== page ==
Your doctor is in the best position to tell you the positions to stay in while you have your shower. He or she will give you advice on the best way to protect the cast on your leg, and other advice that will help you bathe without having a problem.

Sometimes, you might make some mistakes that will lead to your fall in the bathroom. Don’t hesitate to inform your doctor when you begin to experience a new pain from falling. Also, don’t assume or make guesses about the proper way to go about any doubt you’re having.

2) Get an assistance

Endeavor to have someone help you through the process of organizing your bath until you’ve learned to be independent. This is also important in cases where you’re still experiencing much pain from your leg injury.

You can call on someone to help bathe you.

It’s also important to always have someone present in your home when you’re having your bath. This period of your life requires that you have someone that you can easily call on when you’re faced with some troubles.

3) Clear the Clutters on the Way

Obstacles on pathways can be dangerous to crutch users. Before you take your shower, ensure that your room, particularly the floor, is tidy. Remove nylon wraps, clothes, and footwear from the floor.

Also, pay attention to liquid drops on the floor. Dry them and ensure that they’re not slippery. All these will go a long way in preventing an accident, especially when you’re done bathing and your attention might be on how to dress up quickly to meet up with an appointment.

Avoid wet floors at all costs.

Related: How to Decorate Crutches Beautifully

4) Get Some Equipment for Support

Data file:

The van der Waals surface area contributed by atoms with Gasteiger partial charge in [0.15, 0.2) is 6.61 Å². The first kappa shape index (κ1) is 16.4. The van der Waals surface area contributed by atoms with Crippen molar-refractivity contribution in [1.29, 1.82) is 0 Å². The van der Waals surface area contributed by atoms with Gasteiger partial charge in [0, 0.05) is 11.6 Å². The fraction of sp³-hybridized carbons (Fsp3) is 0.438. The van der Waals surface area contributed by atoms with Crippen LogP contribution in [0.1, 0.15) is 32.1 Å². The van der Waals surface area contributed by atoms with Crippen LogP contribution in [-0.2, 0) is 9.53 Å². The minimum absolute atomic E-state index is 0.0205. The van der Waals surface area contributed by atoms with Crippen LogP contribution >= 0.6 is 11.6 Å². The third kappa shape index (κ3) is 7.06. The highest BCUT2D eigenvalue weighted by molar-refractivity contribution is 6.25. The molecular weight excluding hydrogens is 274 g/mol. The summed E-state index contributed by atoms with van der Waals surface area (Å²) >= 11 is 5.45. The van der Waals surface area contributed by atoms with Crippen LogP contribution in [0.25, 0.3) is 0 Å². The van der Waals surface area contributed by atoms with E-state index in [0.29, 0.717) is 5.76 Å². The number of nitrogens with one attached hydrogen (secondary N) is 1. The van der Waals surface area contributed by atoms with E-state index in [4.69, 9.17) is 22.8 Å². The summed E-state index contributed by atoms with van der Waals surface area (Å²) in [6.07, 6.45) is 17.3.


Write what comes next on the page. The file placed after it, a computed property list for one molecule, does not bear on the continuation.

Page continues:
There are a lot of equipment and devices you can use during the shower that will improve your safety.

Bath Mat

You can get a bath mat and place it at the front of your bathtub or bath stall. Let the mat be the first thing your feet step on after you’ve had your bath. This is because they’re non-slip mats that will prevent you from falling as you step out of the bathtub.

Shower Stool or Shower Board

A shower stool is another bathing equipment you can make use of while bathing. Sit on it to have your bath. An alternative is the shower board, which you can place across your bathtub and sit on them.

Grab Bars

Grab bars allow you to hold on to them for support while you take your bath. You can install a freestanding grab bar whose lengths are often from the floor to the ceiling and can allow you to encircle your arm around it while you bathe.

You can also fix a wall-mounted grab bar. It can be mounted on the wall without a screw.

Bath Steps

Bath steps allow you to climb into your bathtub without you lifting your legs high. They are available at different heights. They also have plastic or rubber covering at their bottoms and surfaces that will prevent them from skidding when you place your weight on them.

Bath steps are not fixed to the floor; you have to place them properly and be careful when using them.

How to Shower with Crutches (Video)

How to Shower with Crutches (Step by Step Guide)


My love for the disabled community started when I helped a blind man cross the road at around age 6. Fast forward to decades later, I became the caregiver of my grandma, who lost her ability to speak in her 90s. This blog helps me to produce helpful content that aligns with my passion.